Define That Term #224
The New York Blawg Round Up

No More Movie Theaters For Me

Cooper v Carmike Cinemas, Inc. 2007 NY Slip Op 05028, is a case that has cemented my love for Netflix.  In Cooper, the plaintiff was injured when he stepped on a nail while a patron at the defendant's movie theater.  As a result of the injury, his foot became infected and had to be amputated

See what I mean? Netflix, all the way, baby!

But I digress--and then some.

The Fourth Department held, correctly, in my opinion, that the trial court inproperly denied the defendant's motion for summary judgment on the grounds that the plaintiff could proceed on the theory of res ipsa loquitur.  The Court concluded that res ipsa loquitur was inapplicable since the record failed to establish that the nail that caused his injury was within the exclusive control of the defendant.

However, the Court held that the defendant's motion for summary judgment was properly denied on another basis:

Defendant failed to meet its burden of establishing as a matter of law that it did not create the dangerous condition...nor did it establish that it lacked actual or constructive notice of the dangerous condition...We note in particular with respect to notice that, in support of its motion, defendant submitted the deposition testimony of several of its former employees, none of whom had any personal recollection of the manner in which defendant's theaters were cleaned or the frequency of the cleaning at or near the time of the incident. ...Defendant submitted no evidence that the theater had been cleaned and inspected during a period of time that was close to the time of plaintiff's injury. Thus, "defendant failed to establish that the [nail] had not been on the floor for a sufficient length of time to permit an employee to discover and remedy the condition"...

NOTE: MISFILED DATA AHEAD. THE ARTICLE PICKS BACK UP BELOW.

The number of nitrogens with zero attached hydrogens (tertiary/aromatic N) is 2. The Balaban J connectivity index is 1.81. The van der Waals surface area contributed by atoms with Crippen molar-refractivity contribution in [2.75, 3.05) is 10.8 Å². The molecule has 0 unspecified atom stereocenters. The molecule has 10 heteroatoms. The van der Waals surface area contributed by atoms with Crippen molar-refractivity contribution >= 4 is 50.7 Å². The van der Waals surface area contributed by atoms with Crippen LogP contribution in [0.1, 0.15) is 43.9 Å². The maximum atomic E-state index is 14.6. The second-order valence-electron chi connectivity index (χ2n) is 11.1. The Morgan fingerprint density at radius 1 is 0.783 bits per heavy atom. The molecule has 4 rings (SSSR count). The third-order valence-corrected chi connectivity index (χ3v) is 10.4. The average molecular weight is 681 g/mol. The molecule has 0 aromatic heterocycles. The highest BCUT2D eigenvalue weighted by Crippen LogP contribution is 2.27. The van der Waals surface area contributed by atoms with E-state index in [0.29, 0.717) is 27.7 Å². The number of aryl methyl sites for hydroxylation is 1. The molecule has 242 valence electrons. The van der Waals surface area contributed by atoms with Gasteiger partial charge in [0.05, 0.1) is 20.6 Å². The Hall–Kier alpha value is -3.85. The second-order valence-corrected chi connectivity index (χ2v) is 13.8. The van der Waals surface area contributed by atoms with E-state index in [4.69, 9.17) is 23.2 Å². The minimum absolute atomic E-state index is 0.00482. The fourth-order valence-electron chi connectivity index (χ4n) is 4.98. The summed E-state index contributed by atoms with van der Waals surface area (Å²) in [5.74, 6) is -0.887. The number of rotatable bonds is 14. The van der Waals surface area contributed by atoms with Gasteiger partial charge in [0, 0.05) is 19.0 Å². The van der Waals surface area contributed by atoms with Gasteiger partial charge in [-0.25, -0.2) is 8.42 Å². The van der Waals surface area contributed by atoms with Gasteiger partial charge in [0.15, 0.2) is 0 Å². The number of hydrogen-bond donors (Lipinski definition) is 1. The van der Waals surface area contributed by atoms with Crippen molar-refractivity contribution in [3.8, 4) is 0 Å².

I bet the defense would have been granted summary judgment in a heartbeat if the motion had included affidavits from employees with personal knowledge rather than relying on deposition testimony.  Sometimes it seems like it might save time and be a lot easier to rely on excerpts from depositions, but in my experience it generally creates more work down the road than if you'd spent a little time up front to get the information that you need in affidavits that you've prepared.

Occasionally you can find snippets of testimony from deposition transcripts that support your motion, but it's rare to find exactly what you require.  Obviously, you can use deposition testimony from witnesses for your opponent, since you won't be able to obtain affidavits from them unless of course opposing counsel provides them in support of their response, although those affidavits are generally not helpful for your position).

But, when it comes to agents of your client, your best bet is almost always to obtain affidavits and utilize the deposition transcripts as further evidence of the point that you're trying to make.

Another issue that arises when using deposition transcripts to support you motion is whether to attach the relevant excerpts of the transcripts or to attach the transcripts in their entirety.

There are two camps on this.  I've heard judges complain that lengthy motions with hundreds of pages of transcripts attached as exhibits is pointless and serves no purpose other than contributing to the demise of many poor trees.